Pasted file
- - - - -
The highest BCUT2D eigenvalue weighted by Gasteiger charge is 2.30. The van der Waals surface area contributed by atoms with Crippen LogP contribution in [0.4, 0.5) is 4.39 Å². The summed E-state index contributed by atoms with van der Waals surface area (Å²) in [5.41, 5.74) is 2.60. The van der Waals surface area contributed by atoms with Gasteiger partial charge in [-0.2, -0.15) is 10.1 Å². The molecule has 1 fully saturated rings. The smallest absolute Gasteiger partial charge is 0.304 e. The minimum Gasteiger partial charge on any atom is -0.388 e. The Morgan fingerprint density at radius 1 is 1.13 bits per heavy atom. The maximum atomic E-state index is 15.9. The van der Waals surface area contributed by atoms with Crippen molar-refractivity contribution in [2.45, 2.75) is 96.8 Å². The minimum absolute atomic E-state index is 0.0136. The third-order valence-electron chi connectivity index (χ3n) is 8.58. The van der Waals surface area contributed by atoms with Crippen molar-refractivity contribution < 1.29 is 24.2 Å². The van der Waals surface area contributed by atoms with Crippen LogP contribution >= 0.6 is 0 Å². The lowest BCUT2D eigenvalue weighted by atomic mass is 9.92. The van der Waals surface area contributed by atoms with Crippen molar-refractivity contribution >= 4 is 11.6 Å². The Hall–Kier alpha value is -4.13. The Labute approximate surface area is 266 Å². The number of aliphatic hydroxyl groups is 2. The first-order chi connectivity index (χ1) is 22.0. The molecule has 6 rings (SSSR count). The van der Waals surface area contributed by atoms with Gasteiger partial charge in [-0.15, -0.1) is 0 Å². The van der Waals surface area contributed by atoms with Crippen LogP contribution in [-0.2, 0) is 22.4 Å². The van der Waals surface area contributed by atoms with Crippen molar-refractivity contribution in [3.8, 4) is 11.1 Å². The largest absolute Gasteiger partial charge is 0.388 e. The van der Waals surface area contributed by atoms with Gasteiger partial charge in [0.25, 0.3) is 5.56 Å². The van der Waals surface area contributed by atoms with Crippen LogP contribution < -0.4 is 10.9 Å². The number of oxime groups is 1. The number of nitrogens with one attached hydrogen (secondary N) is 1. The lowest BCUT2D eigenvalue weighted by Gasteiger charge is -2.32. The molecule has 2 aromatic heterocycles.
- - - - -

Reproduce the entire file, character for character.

The highest BCUT2D eigenvalue weighted by Gasteiger charge is 2.30. The van der Waals surface area contributed by atoms with Crippen LogP contribution in [0.4, 0.5) is 4.39 Å². The summed E-state index contributed by atoms with van der Waals surface area (Å²) in [5.41, 5.74) is 2.60. The van der Waals surface area contributed by atoms with Gasteiger partial charge in [-0.2, -0.15) is 10.1 Å². The molecule has 1 fully saturated rings. The smallest absolute Gasteiger partial charge is 0.304 e. The minimum Gasteiger partial charge on any atom is -0.388 e. The Morgan fingerprint density at radius 1 is 1.13 bits per heavy atom. The maximum atomic E-state index is 15.9. The van der Waals surface area contributed by atoms with Crippen molar-refractivity contribution in [2.45, 2.75) is 96.8 Å². The minimum absolute atomic E-state index is 0.0136. The third-order valence-electron chi connectivity index (χ3n) is 8.58. The van der Waals surface area contributed by atoms with Crippen molar-refractivity contribution < 1.29 is 24.2 Å². The van der Waals surface area contributed by atoms with Crippen LogP contribution >= 0.6 is 0 Å². The lowest BCUT2D eigenvalue weighted by atomic mass is 9.92. The van der Waals surface area contributed by atoms with Crippen molar-refractivity contribution >= 4 is 11.6 Å². The Hall–Kier alpha value is -4.13. The Labute approximate surface area is 266 Å². The number of aliphatic hydroxyl groups is 2. The first-order chi connectivity index (χ1) is 22.0. The molecule has 6 rings (SSSR count). The van der Waals surface area contributed by atoms with Gasteiger partial charge in [-0.15, -0.1) is 0 Å². The van der Waals surface area contributed by atoms with Crippen LogP contribution in [-0.2, 0) is 22.4 Å². The van der Waals surface area contributed by atoms with Crippen molar-refractivity contribution in [3.8, 4) is 11.1 Å². The largest absolute Gasteiger partial charge is 0.388 e. The van der Waals surface area contributed by atoms with Gasteiger partial charge in [0.25, 0.3) is 5.56 Å². The van der Waals surface area contributed by atoms with Crippen LogP contribution < -0.4 is 10.9 Å². The number of oxime groups is 1. The number of nitrogens with one attached hydrogen (secondary N) is 1. The lowest BCUT2D eigenvalue weighted by Gasteiger charge is -2.32. The molecule has 2 aromatic heterocycles.